But it is not all doom and gloom regarding palms. Many nice new additions will make their way into the garden. Like the two Euterpe edulis ‘Orange Crownshaft’ and the Syagrus picrophylla x coronata in front in the photo below.
Well that’s basically what I have going on for this big garden change. I wish I could start today, but it will need to wait a few weeks, as the cement guy isn’t ready just yet. I know I am not alone in getting excited about the thought of a massive garden project. I read many other blogs and talk to many gardeners. One thing they all have in common is that they all get giddy when talking about some upcoming garden additions or changes they have planned.
Antonio Pérez Rico Monòver says
Hello Len, this week i have discovered your blog. I have been hours reading it and the only thing that i can say, it is, thanks!!! Your blog is amazing!!!
Good luck with your new garden adventure, i will follow it.
Len Geiger says
Thanks for reading Antonio.
Greg Stewart says
Good luck with the garden remodel Len. I am trying to finish up with one myself as well that involves paving stones, small area of artificial turf that will surround an existing fire pit and a new pergola. I think I have all my palms in (for the most part). Just coordinating is a lot of work but very exciting like you say. Btw, I too have to do some “convincing” of my wife to see out my visions. I sure wish I had a greenhouse like yours full of beautiful back up plants. I’m addicted to buying them though so I just have to stash them under the patio cover which is the part I think really drives my wife crazy. But luckily she’s a good sport. I regularly read your blog since discovering it a couple months ago so I look forward to seeing the updates.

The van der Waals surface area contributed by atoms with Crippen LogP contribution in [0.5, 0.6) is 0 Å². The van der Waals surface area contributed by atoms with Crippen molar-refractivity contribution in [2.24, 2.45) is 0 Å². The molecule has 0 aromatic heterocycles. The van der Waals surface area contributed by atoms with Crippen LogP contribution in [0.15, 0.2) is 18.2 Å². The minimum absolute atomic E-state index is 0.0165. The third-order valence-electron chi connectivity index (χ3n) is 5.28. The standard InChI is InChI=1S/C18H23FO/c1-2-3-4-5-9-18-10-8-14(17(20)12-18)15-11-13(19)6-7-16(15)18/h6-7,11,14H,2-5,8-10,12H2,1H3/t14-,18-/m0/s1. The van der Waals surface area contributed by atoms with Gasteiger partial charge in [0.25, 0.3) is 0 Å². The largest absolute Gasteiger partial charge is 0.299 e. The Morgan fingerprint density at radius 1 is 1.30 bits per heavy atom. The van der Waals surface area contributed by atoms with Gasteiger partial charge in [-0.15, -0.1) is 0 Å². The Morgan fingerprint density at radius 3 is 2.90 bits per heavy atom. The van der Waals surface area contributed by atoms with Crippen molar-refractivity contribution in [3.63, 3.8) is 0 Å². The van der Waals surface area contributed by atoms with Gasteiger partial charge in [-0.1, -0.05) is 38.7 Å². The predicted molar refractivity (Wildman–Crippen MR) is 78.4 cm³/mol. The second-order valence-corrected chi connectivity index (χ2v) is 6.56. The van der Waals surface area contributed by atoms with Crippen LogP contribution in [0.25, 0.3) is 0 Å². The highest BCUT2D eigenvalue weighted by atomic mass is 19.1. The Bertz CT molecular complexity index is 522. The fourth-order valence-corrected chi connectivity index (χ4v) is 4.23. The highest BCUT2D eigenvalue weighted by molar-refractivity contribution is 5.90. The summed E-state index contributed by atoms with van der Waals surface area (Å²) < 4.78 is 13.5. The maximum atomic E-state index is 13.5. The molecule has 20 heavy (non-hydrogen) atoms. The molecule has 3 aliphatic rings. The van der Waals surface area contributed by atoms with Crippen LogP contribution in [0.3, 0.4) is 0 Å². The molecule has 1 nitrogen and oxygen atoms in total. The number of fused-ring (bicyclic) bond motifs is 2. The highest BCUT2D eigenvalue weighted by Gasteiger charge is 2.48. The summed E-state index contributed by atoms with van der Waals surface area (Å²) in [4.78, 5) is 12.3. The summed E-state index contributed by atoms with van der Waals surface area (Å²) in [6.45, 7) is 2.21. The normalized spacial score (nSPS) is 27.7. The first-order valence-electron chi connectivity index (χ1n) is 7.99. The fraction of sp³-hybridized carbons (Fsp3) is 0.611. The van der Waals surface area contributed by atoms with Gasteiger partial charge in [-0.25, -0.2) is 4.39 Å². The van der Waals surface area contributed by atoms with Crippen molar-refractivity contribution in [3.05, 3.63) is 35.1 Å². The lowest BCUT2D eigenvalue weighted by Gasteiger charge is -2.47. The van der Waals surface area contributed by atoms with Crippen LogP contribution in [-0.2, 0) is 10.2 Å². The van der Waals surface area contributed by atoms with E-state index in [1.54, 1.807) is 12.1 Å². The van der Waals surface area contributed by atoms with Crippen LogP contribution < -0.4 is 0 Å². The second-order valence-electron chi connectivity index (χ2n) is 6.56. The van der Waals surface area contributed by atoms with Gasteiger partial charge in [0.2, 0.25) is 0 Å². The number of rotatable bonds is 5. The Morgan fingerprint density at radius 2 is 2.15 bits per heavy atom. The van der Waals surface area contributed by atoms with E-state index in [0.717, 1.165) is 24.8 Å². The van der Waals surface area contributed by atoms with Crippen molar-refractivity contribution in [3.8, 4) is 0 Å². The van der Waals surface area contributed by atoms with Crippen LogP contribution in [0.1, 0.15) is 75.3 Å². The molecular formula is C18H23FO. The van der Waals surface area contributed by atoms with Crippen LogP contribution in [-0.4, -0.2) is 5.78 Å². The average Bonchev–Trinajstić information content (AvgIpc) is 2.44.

Len Geiger says
Hi Greg, sounds like a great project. I would love to go artificial turf someday. As far as the greenhouse, it really was a great investment. I live in the thing come winter.
Amazing and ambitious project Len. As an agave hoarder in zone 8b I really am just discovering some of your exotic plants such as cycads through your blog posts. Good luck with this new project. Awesome!
Len Geiger says
Bob, somem cycads would do very well for you in zone 8.